Infrequently Noted

Alex Russell on browsers, standards, and the process of progress.

The Extra Click Syndrome

I just fired up Firefox to do a bit of writing over in the project wiki, and as sometimes happens, I was presented with an extension update notification screen. The UI is mostly a farce of user control in that there's not nearly enough information to judge whether or not going to the next version of Me.dium is a good idea or not. I blithely click "OK" to let it do it's installation dance in the hopes that it'll get out of the way. I've got stuff to do. It dutifully proceeds.

A couple of seconds later, it's done, and instead of getting an unobtrusive notification of success while the browser starts to load whatever it is that I actually care about, the update window simply shows a nearly identical UI, but the button that had previously allowed me to proceed with the upgrade now reads "Continue". Do I have a choice at this point? What would closing the browser at this point ever buy me over hitting "Continue"?

Given the massive number of Firefox users and their use of extensions, it boggles the mind to think how much time is wasted by this one button alone. Unless there is an affordance for recoverability (roll back the upgrade) or discoverability (what just happened?), this button needs to die.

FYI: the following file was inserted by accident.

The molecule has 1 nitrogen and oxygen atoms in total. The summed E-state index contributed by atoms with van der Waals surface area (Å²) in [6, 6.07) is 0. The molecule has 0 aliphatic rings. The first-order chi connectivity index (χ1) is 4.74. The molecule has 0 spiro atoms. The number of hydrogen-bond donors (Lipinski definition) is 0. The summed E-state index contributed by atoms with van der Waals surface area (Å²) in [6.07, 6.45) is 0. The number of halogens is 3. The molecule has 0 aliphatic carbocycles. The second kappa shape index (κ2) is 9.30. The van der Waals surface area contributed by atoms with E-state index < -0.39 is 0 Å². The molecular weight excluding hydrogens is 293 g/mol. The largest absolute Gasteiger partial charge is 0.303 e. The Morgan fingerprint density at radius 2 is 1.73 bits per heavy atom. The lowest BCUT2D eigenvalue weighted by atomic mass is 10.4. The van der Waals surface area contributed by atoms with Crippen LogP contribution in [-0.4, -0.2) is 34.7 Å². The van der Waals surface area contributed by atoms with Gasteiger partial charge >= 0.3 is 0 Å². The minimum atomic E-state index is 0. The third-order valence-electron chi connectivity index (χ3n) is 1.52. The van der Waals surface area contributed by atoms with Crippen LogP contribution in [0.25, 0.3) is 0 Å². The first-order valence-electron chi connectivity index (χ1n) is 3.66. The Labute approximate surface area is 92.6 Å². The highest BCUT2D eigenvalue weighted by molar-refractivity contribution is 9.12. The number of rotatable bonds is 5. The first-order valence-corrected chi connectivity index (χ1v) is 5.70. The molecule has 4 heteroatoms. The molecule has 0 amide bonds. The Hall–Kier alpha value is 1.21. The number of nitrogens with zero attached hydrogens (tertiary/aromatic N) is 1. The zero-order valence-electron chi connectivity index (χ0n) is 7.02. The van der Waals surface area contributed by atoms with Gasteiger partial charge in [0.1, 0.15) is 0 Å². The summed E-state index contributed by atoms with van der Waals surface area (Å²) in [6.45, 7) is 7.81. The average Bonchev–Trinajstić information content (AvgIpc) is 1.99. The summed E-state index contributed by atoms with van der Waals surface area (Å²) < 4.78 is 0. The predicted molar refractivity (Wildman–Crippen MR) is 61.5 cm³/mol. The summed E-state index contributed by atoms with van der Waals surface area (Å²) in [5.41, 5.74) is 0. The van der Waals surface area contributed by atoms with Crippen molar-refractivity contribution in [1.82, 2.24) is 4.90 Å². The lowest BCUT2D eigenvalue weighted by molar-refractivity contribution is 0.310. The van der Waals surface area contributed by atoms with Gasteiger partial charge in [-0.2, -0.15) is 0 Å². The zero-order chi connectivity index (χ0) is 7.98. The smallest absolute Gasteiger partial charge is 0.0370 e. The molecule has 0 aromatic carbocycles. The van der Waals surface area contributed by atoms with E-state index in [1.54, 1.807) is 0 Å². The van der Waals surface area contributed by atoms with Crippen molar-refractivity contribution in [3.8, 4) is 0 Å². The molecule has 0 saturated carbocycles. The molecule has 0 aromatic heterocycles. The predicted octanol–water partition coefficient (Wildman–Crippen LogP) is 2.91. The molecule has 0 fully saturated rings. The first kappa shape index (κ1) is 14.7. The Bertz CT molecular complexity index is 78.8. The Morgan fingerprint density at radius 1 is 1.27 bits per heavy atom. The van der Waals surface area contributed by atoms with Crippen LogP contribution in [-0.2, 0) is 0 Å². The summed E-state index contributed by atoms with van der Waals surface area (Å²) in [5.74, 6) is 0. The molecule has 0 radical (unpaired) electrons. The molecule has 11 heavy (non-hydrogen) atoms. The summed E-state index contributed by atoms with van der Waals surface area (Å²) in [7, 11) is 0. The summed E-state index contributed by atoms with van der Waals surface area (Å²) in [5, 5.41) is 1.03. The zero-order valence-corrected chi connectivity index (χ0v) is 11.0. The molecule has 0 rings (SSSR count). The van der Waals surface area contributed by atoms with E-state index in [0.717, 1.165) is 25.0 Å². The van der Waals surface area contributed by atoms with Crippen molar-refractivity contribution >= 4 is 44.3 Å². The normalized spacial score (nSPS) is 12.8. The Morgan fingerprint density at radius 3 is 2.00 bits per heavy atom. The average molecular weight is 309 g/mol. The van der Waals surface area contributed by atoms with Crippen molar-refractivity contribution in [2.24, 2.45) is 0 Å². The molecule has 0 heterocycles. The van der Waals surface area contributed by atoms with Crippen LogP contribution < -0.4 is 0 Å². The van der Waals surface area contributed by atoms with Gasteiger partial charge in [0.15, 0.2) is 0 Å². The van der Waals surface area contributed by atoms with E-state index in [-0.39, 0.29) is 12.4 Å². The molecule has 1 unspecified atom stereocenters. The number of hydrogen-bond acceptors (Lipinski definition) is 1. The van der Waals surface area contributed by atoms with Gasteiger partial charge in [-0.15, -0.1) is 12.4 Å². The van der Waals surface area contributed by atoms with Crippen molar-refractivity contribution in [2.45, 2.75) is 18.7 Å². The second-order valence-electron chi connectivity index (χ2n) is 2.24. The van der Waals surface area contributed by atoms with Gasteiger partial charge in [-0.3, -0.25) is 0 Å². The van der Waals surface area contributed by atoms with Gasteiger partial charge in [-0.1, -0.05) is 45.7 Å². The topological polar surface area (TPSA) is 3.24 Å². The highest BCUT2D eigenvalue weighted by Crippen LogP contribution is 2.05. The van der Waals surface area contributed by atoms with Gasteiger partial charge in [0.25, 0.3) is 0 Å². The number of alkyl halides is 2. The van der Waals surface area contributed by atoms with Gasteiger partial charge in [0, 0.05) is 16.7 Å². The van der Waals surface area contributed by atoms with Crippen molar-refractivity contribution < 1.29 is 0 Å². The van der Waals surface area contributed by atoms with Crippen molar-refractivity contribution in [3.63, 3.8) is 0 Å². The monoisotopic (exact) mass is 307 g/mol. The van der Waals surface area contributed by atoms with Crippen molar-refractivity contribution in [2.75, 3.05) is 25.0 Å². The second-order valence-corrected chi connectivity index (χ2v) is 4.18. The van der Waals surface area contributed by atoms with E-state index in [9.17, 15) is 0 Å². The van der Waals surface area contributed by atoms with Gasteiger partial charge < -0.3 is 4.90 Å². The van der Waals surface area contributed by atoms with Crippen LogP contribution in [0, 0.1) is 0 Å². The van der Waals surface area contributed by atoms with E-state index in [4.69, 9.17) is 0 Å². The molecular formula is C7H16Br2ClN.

Including Dojo, The Really Easy Way

AOL has been generously hosting builds of the toolkit in their CDN for some time, but using these builds has always seemed scary. Configuring local and remote copies of the same thing hardly seems like fun. Also, lots of people ask us for a way to "just include one file to get Dojo". It's an obvious thing to do, and it turns out the cross-domain infrastructure that AOL donated is the perfect solution to both problems!

In response to Amit Green's excellent suggestion, I've constructed a couple of very small "wrapper" files that will let you include the "Ajax" build of Dojo from various versions through the cross-domain loader. Including the latest stable Dojo couldn't be simpler:

<script src=""></script>

It's also trivial to test out the latest 0.4.1 Release Candidate:

<script src=""></script>

That's all there is to it!

From here on in, your pages can use the dojo.require() system to pull in anything that's part of the "stock" distribution, and by following James' detailed documentation and test page, you can also load your own custom packages while still loading the main system from a separate domain.

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